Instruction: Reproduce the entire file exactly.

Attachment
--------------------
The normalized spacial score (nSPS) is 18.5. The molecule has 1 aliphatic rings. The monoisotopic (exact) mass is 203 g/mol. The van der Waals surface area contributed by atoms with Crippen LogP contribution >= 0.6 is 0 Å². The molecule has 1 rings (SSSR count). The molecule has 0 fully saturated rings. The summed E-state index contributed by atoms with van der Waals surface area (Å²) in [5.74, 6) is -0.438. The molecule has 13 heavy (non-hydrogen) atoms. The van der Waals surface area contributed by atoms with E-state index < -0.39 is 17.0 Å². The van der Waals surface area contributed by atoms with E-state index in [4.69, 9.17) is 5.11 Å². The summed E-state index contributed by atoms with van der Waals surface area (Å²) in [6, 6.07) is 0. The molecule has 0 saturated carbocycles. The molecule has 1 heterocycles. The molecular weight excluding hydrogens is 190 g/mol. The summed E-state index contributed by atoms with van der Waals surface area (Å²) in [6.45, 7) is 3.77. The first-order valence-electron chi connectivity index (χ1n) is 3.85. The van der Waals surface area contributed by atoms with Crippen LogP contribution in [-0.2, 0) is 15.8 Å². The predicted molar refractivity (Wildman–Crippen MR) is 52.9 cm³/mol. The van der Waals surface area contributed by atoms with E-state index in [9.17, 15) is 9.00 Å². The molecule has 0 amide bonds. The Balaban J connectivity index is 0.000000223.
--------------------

The normalized spacial score (nSPS) is 18.5. The molecule has 1 aliphatic rings. The monoisotopic (exact) mass is 203 g/mol. The van der Waals surface area contributed by atoms with Crippen LogP contribution >= 0.6 is 0 Å². The molecule has 1 rings (SSSR count). The molecule has 0 fully saturated rings. The summed E-state index contributed by atoms with van der Waals surface area (Å²) in [5.74, 6) is -0.438. The molecule has 13 heavy (non-hydrogen) atoms. The van der Waals surface area contributed by atoms with E-state index < -0.39 is 17.0 Å². The van der Waals surface area contributed by atoms with E-state index in [4.69, 9.17) is 5.11 Å². The summed E-state index contributed by atoms with van der Waals surface area (Å²) in [6, 6.07) is 0. The molecule has 0 saturated carbocycles. The molecule has 1 heterocycles. The molecular weight excluding hydrogens is 190 g/mol. The summed E-state index contributed by atoms with van der Waals surface area (Å²) in [6.45, 7) is 3.77. The first-order valence-electron chi connectivity index (χ1n) is 3.85. The van der Waals surface area contributed by atoms with Crippen LogP contribution in [-0.2, 0) is 15.8 Å². The predicted molar refractivity (Wildman–Crippen MR) is 52.9 cm³/mol. The van der Waals surface area contributed by atoms with E-state index in [9.17, 15) is 9.00 Å². The molecule has 0 amide bonds. The Balaban J connectivity index is 0.000000223.